Changes in Opiod Prescription Guidelines Coming Soon


The Centers for Disease Control and Prevention have issued draft guidelines in relation to the prescription of opioids in the treatment of patients. The agency believes that patients are too often being prescribed these painkillers and causing them to become addicted.

The CDC went on to state that such overprescribing of opioids could lead to the institutionalization of malpractice and would be in direct violation of the very tenets of person-centered health care.

Currently there is underway a redefinition and reclassification of various medical conditions that are associated with chronic pain. Some conditions which range of the intensity of pain could hold the potential of that patient needing to be treated for the rest of their life at medication levels that are beyond that which is currently associated with acute pain.

Long term opioid prescriptions may have negative effects on some patients. It is important that physicians make certain that treating a patient’s acute pain does not become chronic pain and turn into a disability for those patients whenever possible.

A review of death and injury that is maintained by the CDC indicates that prescription drug overdose is not even in the top 15 leading causes of death in the U.S. The number of overdoses that occur in the population annually should not be the primary filter through which we consider the needs of persons with chronic pain.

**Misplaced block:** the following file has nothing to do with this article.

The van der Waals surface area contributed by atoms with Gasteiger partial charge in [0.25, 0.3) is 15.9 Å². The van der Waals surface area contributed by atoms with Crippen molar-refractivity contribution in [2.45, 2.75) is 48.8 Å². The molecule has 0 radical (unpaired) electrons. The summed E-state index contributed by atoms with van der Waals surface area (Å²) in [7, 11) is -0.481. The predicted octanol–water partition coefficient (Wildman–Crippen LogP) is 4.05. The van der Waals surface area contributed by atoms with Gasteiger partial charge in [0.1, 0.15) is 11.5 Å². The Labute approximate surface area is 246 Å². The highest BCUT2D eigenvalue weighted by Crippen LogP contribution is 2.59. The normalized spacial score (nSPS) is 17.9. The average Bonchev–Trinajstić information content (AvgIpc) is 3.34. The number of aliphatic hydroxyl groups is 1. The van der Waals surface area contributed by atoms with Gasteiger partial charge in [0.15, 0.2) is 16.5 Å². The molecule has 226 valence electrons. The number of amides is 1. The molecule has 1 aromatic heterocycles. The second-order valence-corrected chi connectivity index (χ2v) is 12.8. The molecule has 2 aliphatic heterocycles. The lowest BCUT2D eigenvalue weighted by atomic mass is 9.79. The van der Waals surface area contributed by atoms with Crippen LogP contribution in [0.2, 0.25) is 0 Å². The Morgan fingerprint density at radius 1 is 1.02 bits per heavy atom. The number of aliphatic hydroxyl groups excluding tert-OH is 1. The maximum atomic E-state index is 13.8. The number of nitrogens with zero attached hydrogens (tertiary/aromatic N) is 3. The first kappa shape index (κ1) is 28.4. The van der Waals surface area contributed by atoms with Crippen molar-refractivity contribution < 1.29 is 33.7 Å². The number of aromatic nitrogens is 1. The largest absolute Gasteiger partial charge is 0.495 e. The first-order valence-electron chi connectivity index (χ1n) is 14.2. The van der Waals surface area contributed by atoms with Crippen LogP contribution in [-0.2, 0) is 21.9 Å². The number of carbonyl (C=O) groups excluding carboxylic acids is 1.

Doctors and patients should discuss any kind of pain therapy, especially those which include opioid medications and go over the risks and limitations, as well as the benefits of such treatment. This should be accompanied with a plan for the physician and patient to moderate the situation. In the draft, the CDC recommends three days or less for prescribed opioids in the case of non-traumatic acute pain. Patients can then be re-evaluated by healthcare providers for longer term prescriptions. These evaluations should include behavioral observations adaptive assessment, and progress toward adaptive functioning with focus on returning the patient to the best level of functionality available, even if a cure is not possible.

For patients dealing with chronic pain, getting relief from that pain and maintaining quality of life is always a concern. It is a delicate balance to know how much medication is called for and how much is too much. Dealing with addiction along with trying to deal with pain management is definitely not a good outcome.

If you or a loved one believes they have suffered as a result of medical malpractice or medical negligence due to prescription medications that have been prescribed, contact the law offices of Bottar Law, PLLC today. We will take the time to carefully evaluate your claim. One of our attorneys can then begin the process of getting you and your loved ones the compensation you deserve. Call us today for a free consultation and legal analysis.


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